Issue: Is D entitled to a way from necessity over P’s premises?
Holding: Judgment for P. Mere convenience does not require a right to legal necessity.
– The right to implied grant of easement based on necessity is looked upon with
jealousy, construed with strictness, and are not favored except in cases of strict
necessity, and not from mere convenience.
– It has long been the established rule that if one grants a close surrounded by his
own land, or to which he has no access except over his land, he impliedly grants a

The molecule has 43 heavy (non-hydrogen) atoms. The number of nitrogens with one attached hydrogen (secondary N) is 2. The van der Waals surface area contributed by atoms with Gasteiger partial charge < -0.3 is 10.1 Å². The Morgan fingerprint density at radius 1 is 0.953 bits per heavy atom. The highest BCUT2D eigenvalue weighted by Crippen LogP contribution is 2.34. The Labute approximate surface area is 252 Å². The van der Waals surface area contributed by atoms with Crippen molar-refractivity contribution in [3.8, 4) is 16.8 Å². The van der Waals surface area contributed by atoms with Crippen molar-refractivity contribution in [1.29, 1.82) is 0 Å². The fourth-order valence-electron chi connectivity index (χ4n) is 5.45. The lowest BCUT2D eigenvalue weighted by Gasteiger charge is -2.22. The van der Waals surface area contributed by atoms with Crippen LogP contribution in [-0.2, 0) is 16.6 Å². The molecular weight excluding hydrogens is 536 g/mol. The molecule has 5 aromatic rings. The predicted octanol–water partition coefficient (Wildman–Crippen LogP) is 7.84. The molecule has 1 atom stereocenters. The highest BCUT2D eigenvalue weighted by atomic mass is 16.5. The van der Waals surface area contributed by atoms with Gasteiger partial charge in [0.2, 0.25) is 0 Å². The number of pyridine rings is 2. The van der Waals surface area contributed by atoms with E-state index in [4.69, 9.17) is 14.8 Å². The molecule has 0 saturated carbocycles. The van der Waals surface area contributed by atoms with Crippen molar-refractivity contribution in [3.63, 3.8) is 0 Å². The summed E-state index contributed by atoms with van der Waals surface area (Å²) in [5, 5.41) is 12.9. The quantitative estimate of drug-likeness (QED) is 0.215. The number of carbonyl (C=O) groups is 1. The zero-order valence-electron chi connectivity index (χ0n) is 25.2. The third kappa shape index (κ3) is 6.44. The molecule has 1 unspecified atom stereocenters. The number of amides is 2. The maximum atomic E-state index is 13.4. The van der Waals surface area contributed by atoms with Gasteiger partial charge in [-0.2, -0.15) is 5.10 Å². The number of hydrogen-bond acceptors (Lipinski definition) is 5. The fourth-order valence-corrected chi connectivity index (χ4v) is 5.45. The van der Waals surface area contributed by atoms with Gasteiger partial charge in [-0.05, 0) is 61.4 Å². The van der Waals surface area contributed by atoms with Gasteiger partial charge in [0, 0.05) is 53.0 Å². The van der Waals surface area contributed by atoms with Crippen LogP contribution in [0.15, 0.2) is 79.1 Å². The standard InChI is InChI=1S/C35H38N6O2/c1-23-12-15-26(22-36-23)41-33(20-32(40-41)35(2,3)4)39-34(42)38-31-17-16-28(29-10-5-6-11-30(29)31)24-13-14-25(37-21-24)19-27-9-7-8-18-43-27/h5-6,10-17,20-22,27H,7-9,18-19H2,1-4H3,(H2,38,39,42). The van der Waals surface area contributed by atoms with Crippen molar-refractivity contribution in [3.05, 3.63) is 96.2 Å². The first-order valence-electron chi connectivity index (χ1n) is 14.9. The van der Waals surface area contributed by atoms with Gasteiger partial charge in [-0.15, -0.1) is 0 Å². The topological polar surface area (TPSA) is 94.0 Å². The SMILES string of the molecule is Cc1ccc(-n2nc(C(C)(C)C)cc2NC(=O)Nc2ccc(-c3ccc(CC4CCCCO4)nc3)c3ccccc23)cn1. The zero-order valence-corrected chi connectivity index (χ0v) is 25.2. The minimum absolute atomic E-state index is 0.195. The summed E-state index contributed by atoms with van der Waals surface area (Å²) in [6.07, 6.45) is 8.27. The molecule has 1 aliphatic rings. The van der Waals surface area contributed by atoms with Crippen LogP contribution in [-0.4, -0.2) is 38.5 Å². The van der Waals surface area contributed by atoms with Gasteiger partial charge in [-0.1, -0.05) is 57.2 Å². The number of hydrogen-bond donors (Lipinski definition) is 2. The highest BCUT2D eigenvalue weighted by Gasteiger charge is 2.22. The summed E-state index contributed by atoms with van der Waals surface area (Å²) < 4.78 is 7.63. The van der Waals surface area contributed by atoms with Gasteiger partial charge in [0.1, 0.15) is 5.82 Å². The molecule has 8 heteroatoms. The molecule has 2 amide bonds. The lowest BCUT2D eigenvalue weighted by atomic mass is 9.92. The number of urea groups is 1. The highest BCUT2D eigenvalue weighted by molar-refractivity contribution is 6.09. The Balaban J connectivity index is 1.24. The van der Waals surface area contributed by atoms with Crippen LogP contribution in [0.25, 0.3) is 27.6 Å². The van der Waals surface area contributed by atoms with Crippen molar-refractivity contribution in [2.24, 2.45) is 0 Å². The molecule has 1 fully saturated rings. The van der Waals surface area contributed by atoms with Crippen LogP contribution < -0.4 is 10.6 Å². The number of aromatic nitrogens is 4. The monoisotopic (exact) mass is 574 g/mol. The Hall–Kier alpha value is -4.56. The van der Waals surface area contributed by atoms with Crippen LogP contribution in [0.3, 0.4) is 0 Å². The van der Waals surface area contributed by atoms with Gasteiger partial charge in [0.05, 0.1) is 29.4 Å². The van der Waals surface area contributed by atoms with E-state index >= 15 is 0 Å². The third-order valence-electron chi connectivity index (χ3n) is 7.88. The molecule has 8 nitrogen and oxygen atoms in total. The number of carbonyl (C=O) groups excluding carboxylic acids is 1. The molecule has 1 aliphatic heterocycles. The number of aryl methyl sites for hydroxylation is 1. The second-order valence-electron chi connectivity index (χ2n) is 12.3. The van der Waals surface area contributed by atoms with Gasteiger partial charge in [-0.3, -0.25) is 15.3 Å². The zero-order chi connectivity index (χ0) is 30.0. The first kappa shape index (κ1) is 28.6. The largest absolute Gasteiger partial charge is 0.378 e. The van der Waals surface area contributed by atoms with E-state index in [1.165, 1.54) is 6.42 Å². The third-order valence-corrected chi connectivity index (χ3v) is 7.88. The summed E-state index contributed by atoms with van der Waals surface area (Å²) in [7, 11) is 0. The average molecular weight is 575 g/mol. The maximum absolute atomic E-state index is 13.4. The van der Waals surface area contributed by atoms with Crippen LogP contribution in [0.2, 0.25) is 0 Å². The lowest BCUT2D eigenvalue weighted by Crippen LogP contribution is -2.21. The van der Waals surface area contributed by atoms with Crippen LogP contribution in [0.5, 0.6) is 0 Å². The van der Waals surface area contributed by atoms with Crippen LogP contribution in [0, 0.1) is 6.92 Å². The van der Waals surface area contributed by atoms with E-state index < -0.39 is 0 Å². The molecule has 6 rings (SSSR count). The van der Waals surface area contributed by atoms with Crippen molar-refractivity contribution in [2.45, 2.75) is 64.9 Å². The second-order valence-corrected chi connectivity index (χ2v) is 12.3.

right of way over his adjoining lands as incident to the occupation and enjoyment
of the grant
– The same rule applies where there has been a severance of the property and one
portion has been rendered inaccessible except by passing over the other, or by
trespassing on the land of another
– In this case, D’s land has navigable waters on three sides. There is a public right
to travel over these lands and D has not only free use of the waters but has also
erected wharves and owns a steamboat which it uses get from A to B. Though it
might be more convenient to pass over a highway, or across P’s premises rather
than use a boat, this inconvenience is not such as the law requires to constitute a
legal necessity for the way claimed
– There was also no license that D can rely on
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